Estimated read time: 3-4 minutes
SALT LAKE CITY — If the lockout-shortened NBA season of a year ago, with a Utah Jazz team trying to find an identity only to come up short in an abbreviated playoff run were a literary tome, perhaps the John Steinbeck classic "The Winter of Our Discontent" would be an appropriate choice.
So what of the outlook for this season? I submit Charles Dickens is the man to turn to for 2012-2013. If ever there was a season for "Great Expectations" it is now. With a Jazz roster sporting no less than five players taken in the Top 10 of their draft class, and a No. 2 and a pair of No. 3 overall selections, fans are not prepared for anything less than a stellar season.
True, teams in the West improved, the hated Laker roster getting another upgrade with the additions of Dwight Howard and Steve Nash. But Jazz fans will simply use those moves as fodder to increase the animus between the two teams, if that's even possible.
No, there's no doubt it, all over town I hear, "This Jazz team should win 57-plus games." Talk about pressure. Tyrone Corbin's hair has gotten noticeably grayer in the past season and a half and the roster additions to this year's squad will do nothing to slow the process. Then again, maybe there is hope.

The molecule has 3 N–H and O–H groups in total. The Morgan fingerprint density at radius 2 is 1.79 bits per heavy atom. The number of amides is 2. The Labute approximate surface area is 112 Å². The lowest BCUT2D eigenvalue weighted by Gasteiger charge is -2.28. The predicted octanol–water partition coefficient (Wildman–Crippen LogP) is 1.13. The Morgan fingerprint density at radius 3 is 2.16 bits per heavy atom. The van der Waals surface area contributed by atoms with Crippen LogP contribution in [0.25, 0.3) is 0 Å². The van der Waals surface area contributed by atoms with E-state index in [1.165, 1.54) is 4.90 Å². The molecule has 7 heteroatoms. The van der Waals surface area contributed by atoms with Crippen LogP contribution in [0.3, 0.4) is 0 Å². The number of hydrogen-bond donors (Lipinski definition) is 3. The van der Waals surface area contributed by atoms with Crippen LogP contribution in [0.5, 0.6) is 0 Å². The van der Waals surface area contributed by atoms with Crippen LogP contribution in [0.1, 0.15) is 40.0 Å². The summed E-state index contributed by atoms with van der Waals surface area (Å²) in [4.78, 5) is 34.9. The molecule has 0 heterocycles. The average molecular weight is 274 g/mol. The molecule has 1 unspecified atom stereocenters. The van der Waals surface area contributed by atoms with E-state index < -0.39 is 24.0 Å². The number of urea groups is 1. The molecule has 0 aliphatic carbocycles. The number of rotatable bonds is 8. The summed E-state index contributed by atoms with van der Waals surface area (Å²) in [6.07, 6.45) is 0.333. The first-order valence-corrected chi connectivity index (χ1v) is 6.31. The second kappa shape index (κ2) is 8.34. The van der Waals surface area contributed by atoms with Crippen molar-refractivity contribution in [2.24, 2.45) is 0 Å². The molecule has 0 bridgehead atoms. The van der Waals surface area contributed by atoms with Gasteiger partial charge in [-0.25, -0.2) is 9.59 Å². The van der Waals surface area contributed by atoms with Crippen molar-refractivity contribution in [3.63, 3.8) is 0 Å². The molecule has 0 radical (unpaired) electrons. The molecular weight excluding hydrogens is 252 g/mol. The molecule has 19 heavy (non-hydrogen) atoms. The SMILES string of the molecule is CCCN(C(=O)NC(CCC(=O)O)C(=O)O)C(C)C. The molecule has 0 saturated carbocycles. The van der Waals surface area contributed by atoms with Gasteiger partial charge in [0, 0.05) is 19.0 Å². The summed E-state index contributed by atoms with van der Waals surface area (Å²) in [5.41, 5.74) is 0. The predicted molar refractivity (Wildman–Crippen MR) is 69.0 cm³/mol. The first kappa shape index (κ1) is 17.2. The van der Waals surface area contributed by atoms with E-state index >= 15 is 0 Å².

Randy Foye's No. 7 selection in the 2006 draft indicates an expectation of more than the 11.6 points a game average he has posted in six seasons with four different teams. His addition to Utah's roster adds depth, but also congestion at the already tight guard position. Couple Foye with Gordon Hayward, a 9th overall selection, and you have five players selected in the first 10 coming out of college.
Twelfth pick Alec Burks and No. 15 Al Jefferson round out a Jazz roster of seven Top 20 picks. Any way you slice it, there is the distinct feeling within Jazz Nation that lack of talent will not be an acceptable explanation for underachieving.
The question then, is what constitutes underachieving.
Can fans be expected to come up with a reasonable definition? After all, "fan" is a derivative of the word "fanatic" and on that basis alone any evaluation from that quarter would have to be considered suspect. Is 57 wins a reasonable number? I don't know. In this instance a team broadcaster is probably just as tainted as anyone in the seats. We try to be objective and analytical, but the truth is before any of us has had a chance to see a trial run it's just a guess.
You can bet the coaching staff won't get into any pre-season numbers game when it comes to wins. Their goal, as always, will be stated as trying to win them all. But there's also no doubt Corbin and company know the two-edged sword of increasing the talent level. It's certainly preferable to have more talent rather than less, but even PE majors are familiar with "Great Expectations", whether they've read the book or not.